At least since the first decade of the thirteenth century, therefore, the Aristotelian texts translated by Gerard of Cremona were studied, used, and quoted in the Île-de-France and England. Nonetheless, these texts had been available since at least 1187, the year in which Gerard of Cremona died in Toledo, and probably beforehand. The period of time between the composition and completion of the translations and the first attested receptions of Aristotle in England and France indicates a chronological gap with respect to the use of these sources and texts. A possible contribution to help clarify this thorny question may be suggested, namely, to examine the influence of Aristotle’s texts translated by Gerard before their spread throughout the continent. That is to say, to consider their reception in the Castilian capital, Toledo, where, during the second half of the twelfth century, at least three philosophers, Abraham ibn Daud, Dominicus Gundissalinus, and Daniel of Morley, are known to have lived and worked.
Gundissalinus on Necessary Being: Textual and Doctrinal Alterations in the Exposition of Avicenna’s Metaphysics
Arabic Sciences and Philosophy 26/1, 2016: 129-160. DOWNLOAD
This article examines the textual alteration strategy carried out by Dominicus Gundissalinus in his original works. One of the most striking examples of this approach can be detected in the large quotation of Avicenna’s Philosophia prima I, 6–7 in Gundissalinus’ cosmological treatise De processione mundi, in which the Spanish philosopher variously modifies the text he translated a few years before. After a short presentation of Gundissalinus’ double role as translator and philosopher, the study moves on to the analysis of Avicenna’s doctrine of necessary and possible being, and the five demonstrations of the unrelated uniqueness of necessary being offered by Avicenna. These arguments are directly quoted by Gundissalinus: nevertheless, the author modifies the text in many passages, here examined through the analysis of some representative excerpts. The results of this enquiry suggest that Gundissalinus is following an effective alteration strategy, envisaging at least two main purposes: the clarification of Avicenna’s line of reasoning, and the doctrinal assimilation of Philosophia prima’s theories in his original philosophical system. In appendix to this article the whole text of the two versions of Philosophia prima I, 6–7 is presented.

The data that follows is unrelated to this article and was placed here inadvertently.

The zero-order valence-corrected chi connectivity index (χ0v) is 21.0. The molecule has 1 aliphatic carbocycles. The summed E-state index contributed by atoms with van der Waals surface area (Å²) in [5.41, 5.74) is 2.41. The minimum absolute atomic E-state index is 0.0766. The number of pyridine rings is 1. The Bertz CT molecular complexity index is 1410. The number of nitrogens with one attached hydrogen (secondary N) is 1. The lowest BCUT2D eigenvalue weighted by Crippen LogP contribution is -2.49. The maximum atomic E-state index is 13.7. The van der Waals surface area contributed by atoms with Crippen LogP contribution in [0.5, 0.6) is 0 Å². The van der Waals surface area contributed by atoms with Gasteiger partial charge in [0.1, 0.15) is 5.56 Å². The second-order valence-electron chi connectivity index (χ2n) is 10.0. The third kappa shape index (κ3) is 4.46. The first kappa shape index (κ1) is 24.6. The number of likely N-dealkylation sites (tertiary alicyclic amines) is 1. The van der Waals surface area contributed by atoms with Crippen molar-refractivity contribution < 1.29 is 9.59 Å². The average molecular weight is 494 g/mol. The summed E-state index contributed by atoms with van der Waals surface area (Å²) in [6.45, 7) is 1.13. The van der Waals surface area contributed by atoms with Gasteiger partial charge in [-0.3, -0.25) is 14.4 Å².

Gundissalinus’s Application of al-Fārābi’s Metaphysical Programme. A Case of Epistemological Transfer
Mediterranea. International Journal on the Transfer of Knowledge 1, 2016: 69-106. DOWNLOAD
This study deals with Dominicus Gundissalinus’s discussion on metaphysics as philosophical discipline. Gundissalinus’s translation and re-elaboration of al-Fārābī’s Iḥṣā’ al-ʿulūm furnish him, in the De scientiis, a specific and detailed procedure for metaphysical analysis articulated in two different stages, an ascending and a descending one. This very same procedure is presented by Gundissalinus also in his De divisione philosophiae, where the increased number of sources –in particular, Avicenna– does not prevent Gundissalinus to quote the entire passage on the methods of metaphysical science from the Iḥṣā’ al-ʿulūm, with some slight changes in his Latin translation. The analytical procedure herein proposed becomes an effective ‘metaphysical programme’ with regards to Gundissalinus’s onto-cosmological writing, the De processione mundi. The comparative analysis of this treatise with the procedure received by al-Fārābī shows Gundissalinus’s effort to follow and apply this metaphysical programme to his own reflection, in a whole different context from al-Fārābī’s and presenting doctrines quite opposed to the theoretical ground on which al-Fārābī’s epistemology is based, like ibn Gabirol’s universal hylomorphism. Nevertheless, thanks to the application of the ‘metaphysical programme’, one can effectively claim that Gundissalinus’s metaphysics is, at least in the author’s intentions, a well-defined metaphysical system. In appendix to this article the three Latin versions of al-Fārābī’s discussion on metaphysics are reported, e.g., Gundissalinus’s quotations in De scientiis and De divisione philosophiae, and Gerard of Cremona’s translation in his De scientiis.